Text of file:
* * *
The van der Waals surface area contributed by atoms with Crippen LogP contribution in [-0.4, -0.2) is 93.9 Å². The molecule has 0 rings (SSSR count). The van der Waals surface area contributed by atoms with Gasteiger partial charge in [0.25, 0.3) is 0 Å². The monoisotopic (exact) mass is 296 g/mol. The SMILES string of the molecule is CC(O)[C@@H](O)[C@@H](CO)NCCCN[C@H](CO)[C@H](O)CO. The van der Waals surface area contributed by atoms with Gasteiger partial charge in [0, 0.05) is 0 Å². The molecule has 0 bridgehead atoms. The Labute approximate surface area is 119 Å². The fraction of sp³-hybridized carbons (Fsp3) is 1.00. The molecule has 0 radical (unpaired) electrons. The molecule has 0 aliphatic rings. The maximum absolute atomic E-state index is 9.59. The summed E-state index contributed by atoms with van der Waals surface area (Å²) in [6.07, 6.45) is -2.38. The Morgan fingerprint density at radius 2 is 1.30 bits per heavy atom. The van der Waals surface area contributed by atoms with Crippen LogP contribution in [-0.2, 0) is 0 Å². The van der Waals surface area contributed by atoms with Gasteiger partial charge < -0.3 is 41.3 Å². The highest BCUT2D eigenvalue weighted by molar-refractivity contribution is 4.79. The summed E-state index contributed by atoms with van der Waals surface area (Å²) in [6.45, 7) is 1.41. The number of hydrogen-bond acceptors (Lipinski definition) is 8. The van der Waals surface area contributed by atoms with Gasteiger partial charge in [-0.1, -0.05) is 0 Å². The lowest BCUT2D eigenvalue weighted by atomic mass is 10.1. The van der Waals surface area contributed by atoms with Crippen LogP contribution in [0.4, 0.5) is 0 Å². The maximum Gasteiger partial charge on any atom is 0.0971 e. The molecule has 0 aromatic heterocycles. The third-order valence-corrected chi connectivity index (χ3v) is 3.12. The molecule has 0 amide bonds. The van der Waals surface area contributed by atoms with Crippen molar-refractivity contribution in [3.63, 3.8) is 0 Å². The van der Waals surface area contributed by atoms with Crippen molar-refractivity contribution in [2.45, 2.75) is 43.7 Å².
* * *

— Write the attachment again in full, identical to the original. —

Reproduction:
The van der Waals surface area contributed by atoms with Crippen LogP contribution in [-0.4, -0.2) is 93.9 Å². The molecule has 0 rings (SSSR count). The van der Waals surface area contributed by atoms with Gasteiger partial charge in [0.25, 0.3) is 0 Å². The monoisotopic (exact) mass is 296 g/mol. The SMILES string of the molecule is CC(O)[C@@H](O)[C@@H](CO)NCCCN[C@H](CO)[C@H](O)CO. The van der Waals surface area contributed by atoms with Gasteiger partial charge in [0, 0.05) is 0 Å². The molecule has 0 bridgehead atoms. The Labute approximate surface area is 119 Å². The fraction of sp³-hybridized carbons (Fsp3) is 1.00. The molecule has 0 radical (unpaired) electrons. The molecule has 0 aliphatic rings. The maximum absolute atomic E-state index is 9.59. The summed E-state index contributed by atoms with van der Waals surface area (Å²) in [6.07, 6.45) is -2.38. The Morgan fingerprint density at radius 2 is 1.30 bits per heavy atom. The van der Waals surface area contributed by atoms with Crippen LogP contribution in [-0.2, 0) is 0 Å². The van der Waals surface area contributed by atoms with Gasteiger partial charge < -0.3 is 41.3 Å². The highest BCUT2D eigenvalue weighted by molar-refractivity contribution is 4.79. The summed E-state index contributed by atoms with van der Waals surface area (Å²) in [6.45, 7) is 1.41. The number of hydrogen-bond acceptors (Lipinski definition) is 8. The van der Waals surface area contributed by atoms with Gasteiger partial charge in [-0.1, -0.05) is 0 Å². The lowest BCUT2D eigenvalue weighted by atomic mass is 10.1. The van der Waals surface area contributed by atoms with Crippen LogP contribution in [0.4, 0.5) is 0 Å². The maximum Gasteiger partial charge on any atom is 0.0971 e. The molecule has 0 aromatic heterocycles. The third-order valence-corrected chi connectivity index (χ3v) is 3.12. The molecule has 0 amide bonds. The van der Waals surface area contributed by atoms with Crippen molar-refractivity contribution in [3.63, 3.8) is 0 Å². The van der Waals surface area contributed by atoms with Crippen molar-refractivity contribution in [2.45, 2.75) is 43.7 Å².